Mara Jacobs can’t help but feel resentment toward her kind, generous, loving husband. He’s thousands of miles away under the African sun, fulfilling his life’s mission of working for a nonprofit providing clean drinking water. Meanwhile tired, stressed Mara is FACING THE DAWN in a Wisconsin suburb, pinching pennies, wishing her appliances weren’t broken, and being asked to work extra shifts at the cheese factory.
We’ve barely got to know the little family and their concerns, when news breaks of a tragedy in Uganda. The rest of the women’s fiction tale explores Mara’s journey through grief. Jeremy 12, Chelsea 18, and Dylan, 19, are not ideal kids but the older two have been far less responsible than we’d expect of a family with parents who aren’t always around. Dylan has been without a father figure for three years, and now has one in the shape of a youth guidance counsellor. Logan and his father Solomon Coppernall live nearby and start to be a benign, Christian influence. Mara’s childhood friend Ashlee Eldridge, eight years widowed, arrives back in town and moves straight in to Mara’s heart again. This lady just won’t quit expecting the grieving Mara to come out walking in the winter mornings or visit art shows.
As Christian fiction goes, FACING THE DAWN is heavier on the Bible quotes than many. Mara has many soul-searching discussions with herself, and when she joins a grief counselling group, they start each meeting with prayers and hymns. This will be comforting to some, but other readers may see it as less relevant. More tragedy lies in wait for Mara, but recovery too. I’m puzzled as to why the nonprofit Deep Wells, Inc. didn’t insist on an annual home stint, which would have meant so much to family solidarity.
Readers who are currently undergoing tough times might want to wait before reading this women’s fiction, as they may identify too closely with some aspects. They may be annoyed that another man is available for when Mara might start looking around – though we see the model of Ashlee who is still single, showing that widows can continue living their own lives. The two older kids start to be a little syrupy sweet, in my view, compared to the more modern and self-centred way they were originally. Maybe the change was caused by the shocks they undergo. Cynthia Ruchti has created a powerful and sad tale of loss in FACING THE DAWN, but keep reading and come out into the daylight with our dynamic and stronger heroine.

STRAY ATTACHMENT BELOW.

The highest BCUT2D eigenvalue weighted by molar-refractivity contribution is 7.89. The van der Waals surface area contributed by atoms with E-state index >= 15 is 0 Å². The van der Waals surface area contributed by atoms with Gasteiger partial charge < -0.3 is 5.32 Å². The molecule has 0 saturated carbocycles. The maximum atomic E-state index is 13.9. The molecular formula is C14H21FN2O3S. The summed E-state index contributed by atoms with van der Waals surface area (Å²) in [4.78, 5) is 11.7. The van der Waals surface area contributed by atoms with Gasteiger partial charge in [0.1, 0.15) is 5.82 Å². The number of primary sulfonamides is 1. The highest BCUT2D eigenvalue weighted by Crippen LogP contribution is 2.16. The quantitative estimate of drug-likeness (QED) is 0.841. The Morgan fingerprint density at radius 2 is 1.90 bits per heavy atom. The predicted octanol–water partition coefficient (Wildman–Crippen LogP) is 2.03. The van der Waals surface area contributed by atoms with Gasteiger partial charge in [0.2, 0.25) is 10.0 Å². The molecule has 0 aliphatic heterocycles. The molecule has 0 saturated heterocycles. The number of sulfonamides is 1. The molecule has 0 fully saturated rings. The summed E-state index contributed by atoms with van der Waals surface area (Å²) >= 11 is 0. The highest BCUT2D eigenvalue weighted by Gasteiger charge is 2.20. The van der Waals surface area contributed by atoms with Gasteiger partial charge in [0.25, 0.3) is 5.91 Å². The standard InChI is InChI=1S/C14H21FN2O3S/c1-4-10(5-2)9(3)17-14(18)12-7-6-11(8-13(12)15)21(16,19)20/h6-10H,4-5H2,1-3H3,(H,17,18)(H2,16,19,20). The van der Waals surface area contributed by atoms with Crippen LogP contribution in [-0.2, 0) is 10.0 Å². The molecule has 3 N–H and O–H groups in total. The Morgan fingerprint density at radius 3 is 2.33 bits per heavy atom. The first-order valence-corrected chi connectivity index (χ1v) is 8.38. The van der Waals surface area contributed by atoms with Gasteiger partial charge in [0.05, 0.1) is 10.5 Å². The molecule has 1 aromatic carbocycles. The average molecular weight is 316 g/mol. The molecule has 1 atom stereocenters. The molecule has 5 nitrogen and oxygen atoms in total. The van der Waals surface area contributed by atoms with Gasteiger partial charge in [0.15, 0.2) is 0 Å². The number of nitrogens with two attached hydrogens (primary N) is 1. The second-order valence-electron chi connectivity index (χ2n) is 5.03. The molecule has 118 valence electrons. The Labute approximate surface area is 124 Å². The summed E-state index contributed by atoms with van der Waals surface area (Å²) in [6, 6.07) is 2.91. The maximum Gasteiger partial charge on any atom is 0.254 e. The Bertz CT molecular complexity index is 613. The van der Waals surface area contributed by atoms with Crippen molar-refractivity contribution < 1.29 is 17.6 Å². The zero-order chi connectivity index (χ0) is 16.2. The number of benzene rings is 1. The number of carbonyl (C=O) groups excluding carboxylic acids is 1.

While her humanitarian husband Liam has been digging wells in Africa, Mara Jacobs has been struggling. She knows she's supposed to feel a warm glow that her husband is nine time zones away, caring for widows and orphans. But the reality is that she is exhausted, working a demanding yet unrewarding job, trying to manage their three detention-prone kids, failing at her to-repair list, and fading like a garment left too long in the sun.
Then Liam's three-year absence turns into something more, changing everything and plunging her into a sunless grief. As Mara struggles to find her footing, she discovers that even when hope is tenuous, faith is fragile, and the future is unknown, we can be sure we are not forgotten . . . or unloved.
With emotionally evocative prose that tackles tough topics with tenderness and hope, award-winning author Cynthia Ruchti invites you on a journey of the heart you won't soon forget.